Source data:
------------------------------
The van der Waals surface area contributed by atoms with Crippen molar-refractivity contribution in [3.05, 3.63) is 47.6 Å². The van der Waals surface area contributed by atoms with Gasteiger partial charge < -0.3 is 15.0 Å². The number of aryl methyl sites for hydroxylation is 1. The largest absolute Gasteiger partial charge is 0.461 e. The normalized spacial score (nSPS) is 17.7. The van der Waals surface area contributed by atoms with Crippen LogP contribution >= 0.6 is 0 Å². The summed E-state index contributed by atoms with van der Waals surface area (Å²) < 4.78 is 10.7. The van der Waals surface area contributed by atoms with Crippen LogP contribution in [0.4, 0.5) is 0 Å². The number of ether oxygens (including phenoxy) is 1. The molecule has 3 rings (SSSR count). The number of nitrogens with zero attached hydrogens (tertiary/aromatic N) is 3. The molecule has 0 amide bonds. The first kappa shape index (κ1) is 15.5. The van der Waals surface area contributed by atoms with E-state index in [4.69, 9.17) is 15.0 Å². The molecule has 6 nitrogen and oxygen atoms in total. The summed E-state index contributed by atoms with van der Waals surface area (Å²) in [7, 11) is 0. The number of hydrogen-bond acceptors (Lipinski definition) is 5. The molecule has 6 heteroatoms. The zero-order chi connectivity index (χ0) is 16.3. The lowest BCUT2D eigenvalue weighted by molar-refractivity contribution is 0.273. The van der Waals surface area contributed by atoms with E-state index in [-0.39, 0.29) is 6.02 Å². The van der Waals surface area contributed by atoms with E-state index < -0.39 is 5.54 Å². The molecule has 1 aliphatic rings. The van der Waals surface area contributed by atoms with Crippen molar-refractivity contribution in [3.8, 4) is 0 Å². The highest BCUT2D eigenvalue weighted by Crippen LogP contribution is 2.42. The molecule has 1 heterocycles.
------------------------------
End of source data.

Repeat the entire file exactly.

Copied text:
The van der Waals surface area contributed by atoms with Crippen molar-refractivity contribution in [3.05, 3.63) is 47.6 Å². The van der Waals surface area contributed by atoms with Gasteiger partial charge < -0.3 is 15.0 Å². The number of aryl methyl sites for hydroxylation is 1. The largest absolute Gasteiger partial charge is 0.461 e. The normalized spacial score (nSPS) is 17.7. The van der Waals surface area contributed by atoms with Crippen LogP contribution >= 0.6 is 0 Å². The summed E-state index contributed by atoms with van der Waals surface area (Å²) < 4.78 is 10.7. The van der Waals surface area contributed by atoms with Crippen LogP contribution in [0.4, 0.5) is 0 Å². The number of ether oxygens (including phenoxy) is 1. The molecule has 3 rings (SSSR count). The number of nitrogens with zero attached hydrogens (tertiary/aromatic N) is 3. The molecule has 0 amide bonds. The first kappa shape index (κ1) is 15.5. The van der Waals surface area contributed by atoms with E-state index in [4.69, 9.17) is 15.0 Å². The molecule has 6 nitrogen and oxygen atoms in total. The summed E-state index contributed by atoms with van der Waals surface area (Å²) in [7, 11) is 0. The number of hydrogen-bond acceptors (Lipinski definition) is 5. The molecule has 6 heteroatoms. The zero-order chi connectivity index (χ0) is 16.3. The lowest BCUT2D eigenvalue weighted by molar-refractivity contribution is 0.273. The van der Waals surface area contributed by atoms with E-state index in [-0.39, 0.29) is 6.02 Å². The van der Waals surface area contributed by atoms with E-state index < -0.39 is 5.54 Å². The molecule has 1 aliphatic rings. The van der Waals surface area contributed by atoms with Crippen molar-refractivity contribution in [3.8, 4) is 0 Å². The highest BCUT2D eigenvalue weighted by Crippen LogP contribution is 2.42. The molecule has 1 heterocycles.